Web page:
Tomatoes Still Lead List of Suspects in Salmonella Probe

By Annys Shin
Washington Post Staff Writer
Wednesday, July 2, 2008

The tomato investigators are stumped.

Over the past four weeks, they have pored over records, collected hundreds of samples and interviewed dozens of patients to find the cause of a salmonella outbreak. So far, their efforts haven't produced an answer, and they have begun to question whether their prime suspect -- raw tomatoes -- has been wrongly accused.

Officials with the Food and Drug Administration and the Centers for Disease Control and Prevention said yesterday that tomatoes still lead the list of potential culprits, but they are expanding their probe to include other types of produce that are commonly served with tomatoes.

"The tomato trail is still hot," said David Acheson, a top FDA official. "It's a question of whether other items are getting hotter."

Acheson wouldn't identify what other fruits and vegetables investigators are looking at. However, CDC officials said previously that many of the people who fell ill had eaten raw tomatoes in salsa and guacamole.

The outbreak has sickened 869 people in 36 states and the District of Columbia since mid-April.

Despite a bigger focus on other fruits and vegetables, FDA officials said they are not changing their warning that consumers avoid red plum, Roma and red round tomatoes not on the vine that were grown outside certain areas.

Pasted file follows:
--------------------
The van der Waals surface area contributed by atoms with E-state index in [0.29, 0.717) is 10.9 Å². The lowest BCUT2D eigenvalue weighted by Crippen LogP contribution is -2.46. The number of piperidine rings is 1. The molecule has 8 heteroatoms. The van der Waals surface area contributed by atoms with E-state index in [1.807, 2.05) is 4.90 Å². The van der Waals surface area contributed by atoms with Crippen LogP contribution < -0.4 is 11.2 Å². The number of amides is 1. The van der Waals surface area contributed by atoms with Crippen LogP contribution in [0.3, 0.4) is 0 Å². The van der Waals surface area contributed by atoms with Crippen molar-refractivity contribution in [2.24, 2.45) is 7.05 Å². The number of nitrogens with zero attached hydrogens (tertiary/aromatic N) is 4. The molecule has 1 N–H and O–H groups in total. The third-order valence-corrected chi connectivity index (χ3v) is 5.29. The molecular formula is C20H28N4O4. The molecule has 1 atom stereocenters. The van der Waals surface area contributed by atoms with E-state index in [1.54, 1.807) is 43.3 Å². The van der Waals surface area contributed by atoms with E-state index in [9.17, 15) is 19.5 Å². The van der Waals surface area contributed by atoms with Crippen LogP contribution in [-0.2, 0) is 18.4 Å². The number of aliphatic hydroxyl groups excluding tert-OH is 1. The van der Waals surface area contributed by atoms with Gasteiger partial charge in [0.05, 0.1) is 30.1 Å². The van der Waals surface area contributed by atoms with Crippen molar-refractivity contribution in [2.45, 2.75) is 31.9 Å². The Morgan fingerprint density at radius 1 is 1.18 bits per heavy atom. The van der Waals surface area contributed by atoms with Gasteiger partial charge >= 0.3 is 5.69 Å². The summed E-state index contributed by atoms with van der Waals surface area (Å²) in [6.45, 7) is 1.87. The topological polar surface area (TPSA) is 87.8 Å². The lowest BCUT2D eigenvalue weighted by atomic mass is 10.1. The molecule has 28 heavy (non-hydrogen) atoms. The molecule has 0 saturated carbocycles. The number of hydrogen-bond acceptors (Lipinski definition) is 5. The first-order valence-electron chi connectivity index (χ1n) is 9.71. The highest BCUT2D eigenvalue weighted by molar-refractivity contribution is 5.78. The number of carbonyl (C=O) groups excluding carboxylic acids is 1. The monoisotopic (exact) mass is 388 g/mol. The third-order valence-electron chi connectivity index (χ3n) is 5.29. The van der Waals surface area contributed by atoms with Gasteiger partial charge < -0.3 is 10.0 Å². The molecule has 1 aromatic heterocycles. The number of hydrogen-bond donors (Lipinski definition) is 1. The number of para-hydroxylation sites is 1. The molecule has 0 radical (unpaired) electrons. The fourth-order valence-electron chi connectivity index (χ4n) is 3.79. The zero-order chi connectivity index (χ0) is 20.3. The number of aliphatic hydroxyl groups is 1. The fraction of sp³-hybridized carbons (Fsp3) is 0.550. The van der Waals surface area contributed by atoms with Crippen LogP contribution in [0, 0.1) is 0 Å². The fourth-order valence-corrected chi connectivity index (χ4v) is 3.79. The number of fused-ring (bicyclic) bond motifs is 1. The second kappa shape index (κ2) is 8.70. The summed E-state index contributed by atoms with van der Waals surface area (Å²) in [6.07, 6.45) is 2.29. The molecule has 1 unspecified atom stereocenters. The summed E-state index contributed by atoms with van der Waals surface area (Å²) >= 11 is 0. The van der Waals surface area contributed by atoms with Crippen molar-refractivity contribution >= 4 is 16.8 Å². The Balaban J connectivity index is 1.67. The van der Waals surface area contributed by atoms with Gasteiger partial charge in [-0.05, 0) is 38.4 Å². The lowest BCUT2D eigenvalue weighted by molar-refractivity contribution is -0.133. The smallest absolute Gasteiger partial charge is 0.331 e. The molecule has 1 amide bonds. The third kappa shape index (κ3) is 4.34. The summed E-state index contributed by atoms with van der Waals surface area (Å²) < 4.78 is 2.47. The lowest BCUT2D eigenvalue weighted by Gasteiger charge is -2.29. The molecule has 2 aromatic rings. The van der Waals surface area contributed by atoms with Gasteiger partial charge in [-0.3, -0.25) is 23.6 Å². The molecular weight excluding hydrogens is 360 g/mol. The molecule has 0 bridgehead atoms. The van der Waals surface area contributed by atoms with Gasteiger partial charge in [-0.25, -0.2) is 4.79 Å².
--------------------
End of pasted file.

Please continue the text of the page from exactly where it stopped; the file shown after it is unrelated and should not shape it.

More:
The admission that tomatoes might not be the cause of the outbreak angered tomato growers in Florida and the restaurant industry, which said they have racked up multimillion-dollar losses. Investigators have spent nearly two weeks visiting fields, packing sheds and warehouses in Florida and Mexico, the primary suppliers of raw tomatoes to the United States in mid-April, when people first started getting sick.

"We might have added every other vegetable in the country," said Reggie Brown, executive vice president with the Florida Tomato Growers Exchange. "This is crazy, absolutely crazy."

Investigators felt the need to broaden the probe, Acheson told reporters, because more illnesses have been reported since the FDA issued its warning about tomatoes June 7. The latest person infected with the outbreak strain, known as Salmonella saintpaul, fell ill June 20.

Symptoms of salmonella infection include bloody diarrhea, abdominal pain and fever.

Since raw tomatoes have a shelf life of about two weeks, the fact that more people have fallen ill suggests tainted produce is still reaching consumers, Acheson said.

Tomatoes were singled out early in the outbreak investigation based on interviews with some of the first patients in New Mexico and Texas. That suspicion was borne out in subsequent interviews with patients in other states. Robert Tauxe, a top official with the CDC, said of the people interviewed so far in all of the states, 80 percent had consumed raw tomatoes, compared to 50 percent of a control group of people who didn't get sick. But the information gleaned from patients is only as good as their recollection.

"It is like a detective trying to solve a case. We often have to rely on people's memory of things that are not very memorable, such as what they ate last week or the week before," Tauxe said. "They may not realize or remember that the things they ate have many different ingredients."

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